During the Our Ocean Conference in Valparaiso, Chile, President Barack Obama announced that, for the first time since 2000, two new national marine sanctuaries — one of them in Wisconsin — have been identified by NOAA for possible designation under the National Marine Sanctuaries Act.
NOAA is now seeking comment on the proposals.
In Wisconsin, an 875-square mile area of Lake Michigan, with waters extending from Port Washington to Two Rivers, received tremendous support from the community and was identified for possible designation. The nominated area contains a collection of 39 known shipwrecks, 15 of which are listed on the National Register of Historic Places.
Mallows Bay in Maryland is a 14-square mile area of the tidal Potomac River, adjacent to Charles County. Nearly 200 vessels spanning from the Revolutionary War through the present are found in the area, including the remains of the largest “Ghost Fleet” of World War I wooden steamships built for the U.S. Emergency Fleet, which are listed on the National Register of Historic Places.
Both sites were nominated as a national marine sanctuary through the sanctuary nomination process with broad community support.
“For the first time in twenty years, communities can bring forth proposals for consideration to be added to our nation’s system of marine sanctuaries,” said Holly Bamford, assistant NOAA administrator for the National Ocean Service performing the duties of the assistant secretary of commerce for conservation and management. “The Mallows Bay-Potomac River and Wisconsin-Lake Michigan nominations demonstrate this new bottom-up approach, which ensures communities lead in identifying and protecting their valuable coastal and marine areas. We look forward to hearing from the public as these two nominations go through the process.”
Wisconsin Sea Grant welcomed Obama’s announcement.
The Wisconsin sanctuary is currently on a so-called inventory list and now heads into a more intensive public comment period and scoping, preparation of an environmental impact statement and a management plan. Once those processes are complete, the clock would start ticking toward official designation. The timeframe for those actions is not fully known but could range from months to a year. If successful, Wisconsin would host only one of 14 National Marine Sanctuaries and only the second one in fresh water.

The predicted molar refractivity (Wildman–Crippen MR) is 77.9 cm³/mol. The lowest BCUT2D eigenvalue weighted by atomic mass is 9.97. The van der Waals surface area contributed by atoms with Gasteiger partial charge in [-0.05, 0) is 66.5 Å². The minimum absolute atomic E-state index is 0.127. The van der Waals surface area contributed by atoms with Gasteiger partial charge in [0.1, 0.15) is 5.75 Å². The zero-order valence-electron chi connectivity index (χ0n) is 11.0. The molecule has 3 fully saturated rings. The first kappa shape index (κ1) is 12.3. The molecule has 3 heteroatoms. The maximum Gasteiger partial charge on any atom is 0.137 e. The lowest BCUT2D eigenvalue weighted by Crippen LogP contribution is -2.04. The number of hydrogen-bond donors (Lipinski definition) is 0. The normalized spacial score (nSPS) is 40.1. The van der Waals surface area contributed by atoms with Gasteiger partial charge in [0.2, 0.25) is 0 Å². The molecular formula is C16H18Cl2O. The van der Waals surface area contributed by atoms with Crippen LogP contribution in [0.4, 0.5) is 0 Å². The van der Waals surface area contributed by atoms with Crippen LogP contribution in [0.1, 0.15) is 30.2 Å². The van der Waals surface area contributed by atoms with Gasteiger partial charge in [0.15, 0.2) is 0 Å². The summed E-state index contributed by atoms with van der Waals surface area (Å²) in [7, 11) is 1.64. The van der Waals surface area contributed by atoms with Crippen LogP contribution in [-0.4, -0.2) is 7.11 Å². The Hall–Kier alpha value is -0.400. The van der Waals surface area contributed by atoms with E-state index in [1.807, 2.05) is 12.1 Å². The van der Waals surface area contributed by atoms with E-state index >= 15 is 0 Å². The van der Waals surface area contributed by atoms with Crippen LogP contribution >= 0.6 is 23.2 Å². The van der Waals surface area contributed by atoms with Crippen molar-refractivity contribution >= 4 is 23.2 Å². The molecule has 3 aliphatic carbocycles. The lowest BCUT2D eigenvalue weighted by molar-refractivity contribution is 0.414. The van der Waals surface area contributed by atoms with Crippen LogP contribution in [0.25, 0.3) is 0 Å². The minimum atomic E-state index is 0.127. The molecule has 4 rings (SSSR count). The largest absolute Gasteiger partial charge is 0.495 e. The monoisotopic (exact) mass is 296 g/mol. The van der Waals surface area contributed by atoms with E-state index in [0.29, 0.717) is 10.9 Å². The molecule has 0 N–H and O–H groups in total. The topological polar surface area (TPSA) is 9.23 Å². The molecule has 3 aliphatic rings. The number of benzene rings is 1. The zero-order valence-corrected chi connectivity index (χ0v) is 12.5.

Since the 1990s, WSG has supported maritime explorations in the area through grant funding in collaboration with the Wisconsin Historical Society’s maritime archeology program.
“Wisconsin has a rich maritime heritage and an equally rich legacy of preserving that heritage,” said Jim Hurley, WSG’s director. “We are thrilled the national panel looking at siting the newest sanctuary has chosen the Great Lakes to move forward. It means continued historic preservation, along with tourism for an important area of the state and highlights an important ecosystem.”
Marine sanctuaries are now found in Lake Huron, the Pacific and Atlantic oceans and touch states such as Hawaii, Texas, California and Massachusetts.
Sanctuaries are established to protect natural and cultural features while allowing people to use and enjoy the waters in a sustainable way. No disruption of commercial or recreational activities occurs. Sanctuary waters provide a secure habitat for species close to extinction and protect historically significant shipwrecks and artifacts. Sanctuaries also serve as natural classrooms and laboratories.
Wisconsin applied for the sanctuary designation in December 2014 and competed against four other proposed locations. After an initial screening, Wisconsin and the site on the Potomac River emerged as the strongest applicants.
The sanctuary’s application reads, in part, “The proposed Wisconsin sanctuary encompasses a key portion of an early transportation corridor that was critical to the expansion of the United States and the development of the agricultural and the industrial core of the nation.”
U.S. Sen. Tammy Baldwin, a member of the Senate Great Lakes Task Force, said on Oct. 5,“The Great Lakes are a great asset for our quality of life in Wisconsin and also for our long term economic security. “I’m proud to join Wisconsin stakeholders, who have worked tirelessly on this effort, in applauding this major announcement that will protect and preserve some of Wisconsin’s most treasured places and boost our local tourism economy. I am committed to continuing my work carrying on the strong Wisconsin tradition of protecting our Great Lakes.”
As a member of the Senate Appropriations Committee, Baldwin has advocated for additional funding for the National Marine Sanctuaries program in order to help Wisconsin establish the Lake Michigan National Sanctuary.
She also joined Michigan Sens. Debbie Stabenow and Gary Peters to introduce the Great Lakes Maritime Heritage Assessment Act of 2015, which would require NOAA to review maritime heritage resources in the Great Lakes and suggest areas worthy of designation.